Refer to an authority

Sometimes the safest way to intervene is to refer to a neutral party with the authority to change the situation, like an RA or security guard.

Talk to a security guard, bartender, or another employee about your concerns. It’s in their best interest to ensure that their patrons are safe, and they will usually be willing to step in.

Don’t hesitate to call 911 if you are concerned for someone else’s safety.

Enlist others

It can be intimidating to approach a situation alone. Enlist another person to support you.

Ask someone to come with you to approach the person at risk. When it comes to expressing concern, sometimes there is power in numbers.

Ask someone to intervene in your place. For example, you could ask someone who knows the person at risk to escort them to the bathroom.

Enlist the friend of the person you’re concerned about. “Your friend looks like they’ve had a lot to drink. Can you check on them?”

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On an old episode of "The Oprah Winfrey Show" in July 1992, Oprah put her audience through a social experiment that puts racism in a new light. Despite being nearly two decades old, it's as relevant today as ever.

She split the audience members into two groups based on their eye color. Those with brown eyes were given preferential treatment by getting to cut the line and given refreshments while they waited to be seated. Those with blue eyes were made to put on a green collar and wait in a crowd for two hours.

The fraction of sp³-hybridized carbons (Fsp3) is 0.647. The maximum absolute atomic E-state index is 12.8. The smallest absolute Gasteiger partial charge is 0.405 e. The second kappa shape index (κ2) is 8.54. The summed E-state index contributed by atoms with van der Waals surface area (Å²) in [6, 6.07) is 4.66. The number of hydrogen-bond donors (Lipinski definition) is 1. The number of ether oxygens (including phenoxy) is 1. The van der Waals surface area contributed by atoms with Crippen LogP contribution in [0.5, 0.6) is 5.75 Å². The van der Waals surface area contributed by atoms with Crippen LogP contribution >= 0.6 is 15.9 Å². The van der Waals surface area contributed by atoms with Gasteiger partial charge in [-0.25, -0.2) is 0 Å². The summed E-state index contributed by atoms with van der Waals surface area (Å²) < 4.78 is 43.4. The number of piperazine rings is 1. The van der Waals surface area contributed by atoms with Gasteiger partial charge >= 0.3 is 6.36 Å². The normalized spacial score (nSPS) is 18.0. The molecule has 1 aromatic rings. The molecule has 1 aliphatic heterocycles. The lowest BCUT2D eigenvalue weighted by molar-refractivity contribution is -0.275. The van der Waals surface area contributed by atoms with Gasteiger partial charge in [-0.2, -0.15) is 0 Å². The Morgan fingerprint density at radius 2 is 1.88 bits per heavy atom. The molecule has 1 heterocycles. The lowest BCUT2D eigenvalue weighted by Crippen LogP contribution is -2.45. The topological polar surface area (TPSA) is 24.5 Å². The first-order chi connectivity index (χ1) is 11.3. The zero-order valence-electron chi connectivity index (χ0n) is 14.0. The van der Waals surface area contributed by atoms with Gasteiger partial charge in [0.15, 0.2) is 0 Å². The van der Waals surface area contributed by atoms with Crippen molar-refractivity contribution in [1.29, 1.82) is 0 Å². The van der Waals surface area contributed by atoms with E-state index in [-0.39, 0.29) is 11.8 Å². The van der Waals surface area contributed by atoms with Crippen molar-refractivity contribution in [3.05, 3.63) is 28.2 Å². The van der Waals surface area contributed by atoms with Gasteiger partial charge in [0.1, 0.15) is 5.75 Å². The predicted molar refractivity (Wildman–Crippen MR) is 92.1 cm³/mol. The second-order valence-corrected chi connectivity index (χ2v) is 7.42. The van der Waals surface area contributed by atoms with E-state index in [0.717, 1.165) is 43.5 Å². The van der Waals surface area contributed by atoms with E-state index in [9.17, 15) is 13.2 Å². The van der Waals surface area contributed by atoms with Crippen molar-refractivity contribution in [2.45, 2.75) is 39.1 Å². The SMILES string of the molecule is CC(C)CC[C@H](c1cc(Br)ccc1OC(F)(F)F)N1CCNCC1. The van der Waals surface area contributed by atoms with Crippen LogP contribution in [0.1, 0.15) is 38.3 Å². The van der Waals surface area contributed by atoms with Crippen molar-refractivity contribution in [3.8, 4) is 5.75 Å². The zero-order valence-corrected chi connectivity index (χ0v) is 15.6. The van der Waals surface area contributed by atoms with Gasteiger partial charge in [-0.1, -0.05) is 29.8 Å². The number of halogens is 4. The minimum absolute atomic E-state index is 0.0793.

Staff were instructed to be extra polite to brown-eyed people and to discriminate against blue-eyed people. Her guest for that day's show was diversity expert Jane Elliott, who helped set up the experiment and played along, explaining that brown-eyed people were smarter than blue-eyed people.

Watch the video to see how this experiment plays out.

Oprah's Social Experiment on Her Audience www.youtube.com

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Cadbury has removed the words from its Dairy Milk chocolate bars in the U.K. to draw attention to a serious issue, senior loneliness.

On September 4, Cadbury released the limited-edition candy bars in supermarkets and for every one sold, the candy giant will donate 30p (37 cents) to Age UK, an organization dedicated to improving the quality of life for the elderly.